Nambucca River bream hit surface lures

Wetting a line early in the day can make all the difference
Wetting a line early in the day can make all the difference

SO WE have had a little rain again this week and in general the weather has been a little more dynamic with changeable conditions throughout the day.

Generally early mornings have been very good and quite calm, creating glassy conditions for the first few hours after sunrise before a light to moderate wind coming most of the time from the northeast picks up and makes things a little more difficult.

A few days this past week we have had storms roll through with a little thunder and lightning, before conditions have gone calm again.

Getting up early and fishing with 40-70mm surface lures like the Bassday sugapen or Saku snoop pop can be great fun with bream and whiting getting in on the act.

I have found the top half of the tide to be the most reliable.

Bream will get into some surprisingly skinny water and provided you use a little stealth and cast a long way away from yourself they will readily chase after a surface lure.

In fact it can be common to have them follow and fight with each other trying to be the first to seize your offering.

In such shallow water they fight great on the light gear required to cast the tiny lures.

A 7ft rod, 1000 size reel, and some light thin braid around 6lb will do the job nicely, as long as the drag is smooth and the outfit is light enough to cast all day you will have a ball watching the surface strikes coming in thick and fast.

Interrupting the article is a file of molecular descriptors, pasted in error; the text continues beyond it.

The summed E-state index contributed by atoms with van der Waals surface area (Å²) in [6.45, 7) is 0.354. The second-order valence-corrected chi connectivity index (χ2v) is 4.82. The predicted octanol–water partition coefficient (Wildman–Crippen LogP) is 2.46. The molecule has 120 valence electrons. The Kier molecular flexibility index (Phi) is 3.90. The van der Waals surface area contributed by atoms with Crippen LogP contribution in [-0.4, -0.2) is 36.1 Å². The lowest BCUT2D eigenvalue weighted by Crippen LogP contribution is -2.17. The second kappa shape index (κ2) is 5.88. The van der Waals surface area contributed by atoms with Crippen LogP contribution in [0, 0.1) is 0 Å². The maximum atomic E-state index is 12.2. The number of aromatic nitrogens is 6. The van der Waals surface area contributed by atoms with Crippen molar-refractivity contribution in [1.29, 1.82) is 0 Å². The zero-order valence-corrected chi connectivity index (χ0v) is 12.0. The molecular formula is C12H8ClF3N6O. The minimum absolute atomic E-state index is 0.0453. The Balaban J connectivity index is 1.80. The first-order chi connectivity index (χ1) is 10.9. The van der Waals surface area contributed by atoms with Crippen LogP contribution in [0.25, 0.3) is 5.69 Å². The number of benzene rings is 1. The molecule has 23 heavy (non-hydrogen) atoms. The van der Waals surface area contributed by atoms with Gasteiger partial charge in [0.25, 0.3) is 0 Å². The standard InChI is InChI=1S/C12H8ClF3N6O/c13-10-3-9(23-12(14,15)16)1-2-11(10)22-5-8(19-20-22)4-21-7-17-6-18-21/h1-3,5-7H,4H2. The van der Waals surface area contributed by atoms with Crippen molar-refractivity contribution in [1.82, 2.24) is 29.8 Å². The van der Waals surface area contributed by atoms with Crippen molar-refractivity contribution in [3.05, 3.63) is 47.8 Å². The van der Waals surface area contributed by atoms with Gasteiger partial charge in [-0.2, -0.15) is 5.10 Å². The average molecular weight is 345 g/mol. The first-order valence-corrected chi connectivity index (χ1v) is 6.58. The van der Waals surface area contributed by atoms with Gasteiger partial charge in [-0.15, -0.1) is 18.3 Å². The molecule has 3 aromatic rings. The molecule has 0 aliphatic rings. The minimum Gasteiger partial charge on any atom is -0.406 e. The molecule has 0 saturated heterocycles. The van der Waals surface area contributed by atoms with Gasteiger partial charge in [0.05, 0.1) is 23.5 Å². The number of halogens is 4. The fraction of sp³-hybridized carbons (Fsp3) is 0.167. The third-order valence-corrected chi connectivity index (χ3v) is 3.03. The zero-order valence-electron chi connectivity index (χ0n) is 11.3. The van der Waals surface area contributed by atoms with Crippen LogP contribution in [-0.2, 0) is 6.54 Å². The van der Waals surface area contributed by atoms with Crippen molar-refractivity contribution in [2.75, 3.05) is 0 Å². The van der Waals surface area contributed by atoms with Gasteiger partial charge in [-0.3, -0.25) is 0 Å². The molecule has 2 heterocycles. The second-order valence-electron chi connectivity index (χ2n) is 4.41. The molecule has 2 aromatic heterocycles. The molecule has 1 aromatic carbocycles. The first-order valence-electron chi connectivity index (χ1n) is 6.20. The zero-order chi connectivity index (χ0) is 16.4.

Up at the top of the catchment the water is flowing again and the bass are moving all the time. Keeping mobile and travelling to new areas is the way to go to find out where the bulk of the fish are at the moment.

With the air and water warming up insect activity has increased and now some of the bass are looking upwards for a feed.

Just the other day I had a bass eat a plastic literally as it hit the water right under an overhanging branch, this tells me that bass was looking at the tree branch waiting for the slightest movement.

The instant the lure touched the water the fish was all over it like it was waiting for the starter’s gun, boom!

And I was on!

Even though it was midday that fish would most likely have hit a surface presentation.

For the ultimate in realism, try landing in the tree then hopping the lure onto the water – surely that would be too much temptation for even the fussiest bass.